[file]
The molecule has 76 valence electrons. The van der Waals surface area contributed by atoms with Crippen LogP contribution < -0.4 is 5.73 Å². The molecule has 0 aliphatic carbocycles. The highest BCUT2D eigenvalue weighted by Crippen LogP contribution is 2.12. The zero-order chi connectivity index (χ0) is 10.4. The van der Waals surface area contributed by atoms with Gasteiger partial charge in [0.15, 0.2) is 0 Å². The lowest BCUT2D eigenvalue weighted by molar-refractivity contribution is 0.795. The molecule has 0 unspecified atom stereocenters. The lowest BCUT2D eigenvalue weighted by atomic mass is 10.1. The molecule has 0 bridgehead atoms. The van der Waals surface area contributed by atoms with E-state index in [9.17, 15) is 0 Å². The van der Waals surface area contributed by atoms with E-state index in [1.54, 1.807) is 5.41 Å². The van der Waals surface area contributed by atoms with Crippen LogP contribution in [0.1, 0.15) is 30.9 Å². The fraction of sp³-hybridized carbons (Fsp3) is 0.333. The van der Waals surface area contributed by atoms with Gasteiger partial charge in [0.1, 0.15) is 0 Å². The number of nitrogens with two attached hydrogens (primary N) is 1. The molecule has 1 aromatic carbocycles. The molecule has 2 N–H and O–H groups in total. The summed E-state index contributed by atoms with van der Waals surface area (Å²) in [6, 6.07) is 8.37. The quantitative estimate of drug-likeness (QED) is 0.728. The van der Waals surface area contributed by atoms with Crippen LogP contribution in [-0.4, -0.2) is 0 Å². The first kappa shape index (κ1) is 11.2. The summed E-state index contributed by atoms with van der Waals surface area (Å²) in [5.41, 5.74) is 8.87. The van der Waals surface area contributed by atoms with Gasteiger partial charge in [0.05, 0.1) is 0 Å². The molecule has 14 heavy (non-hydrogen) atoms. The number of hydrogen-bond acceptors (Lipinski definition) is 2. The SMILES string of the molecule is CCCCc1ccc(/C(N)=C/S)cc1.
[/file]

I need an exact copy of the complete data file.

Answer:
The molecule has 76 valence electrons. The van der Waals surface area contributed by atoms with Crippen LogP contribution < -0.4 is 5.73 Å². The molecule has 0 aliphatic carbocycles. The highest BCUT2D eigenvalue weighted by Crippen LogP contribution is 2.12. The zero-order chi connectivity index (χ0) is 10.4. The van der Waals surface area contributed by atoms with Gasteiger partial charge in [0.15, 0.2) is 0 Å². The lowest BCUT2D eigenvalue weighted by molar-refractivity contribution is 0.795. The molecule has 0 unspecified atom stereocenters. The lowest BCUT2D eigenvalue weighted by atomic mass is 10.1. The molecule has 0 bridgehead atoms. The van der Waals surface area contributed by atoms with E-state index in [9.17, 15) is 0 Å². The van der Waals surface area contributed by atoms with E-state index in [1.54, 1.807) is 5.41 Å². The van der Waals surface area contributed by atoms with Crippen LogP contribution in [0.1, 0.15) is 30.9 Å². The fraction of sp³-hybridized carbons (Fsp3) is 0.333. The van der Waals surface area contributed by atoms with Gasteiger partial charge in [0.1, 0.15) is 0 Å². The number of nitrogens with two attached hydrogens (primary N) is 1. The molecule has 1 aromatic carbocycles. The molecule has 2 N–H and O–H groups in total. The summed E-state index contributed by atoms with van der Waals surface area (Å²) in [6, 6.07) is 8.37. The quantitative estimate of drug-likeness (QED) is 0.728. The van der Waals surface area contributed by atoms with Crippen LogP contribution in [-0.4, -0.2) is 0 Å². The first kappa shape index (κ1) is 11.2. The summed E-state index contributed by atoms with van der Waals surface area (Å²) in [5.41, 5.74) is 8.87. The van der Waals surface area contributed by atoms with Gasteiger partial charge in [0.05, 0.1) is 0 Å². The molecule has 14 heavy (non-hydrogen) atoms. The number of hydrogen-bond acceptors (Lipinski definition) is 2. The SMILES string of the molecule is CCCCc1ccc(/C(N)=C/S)cc1.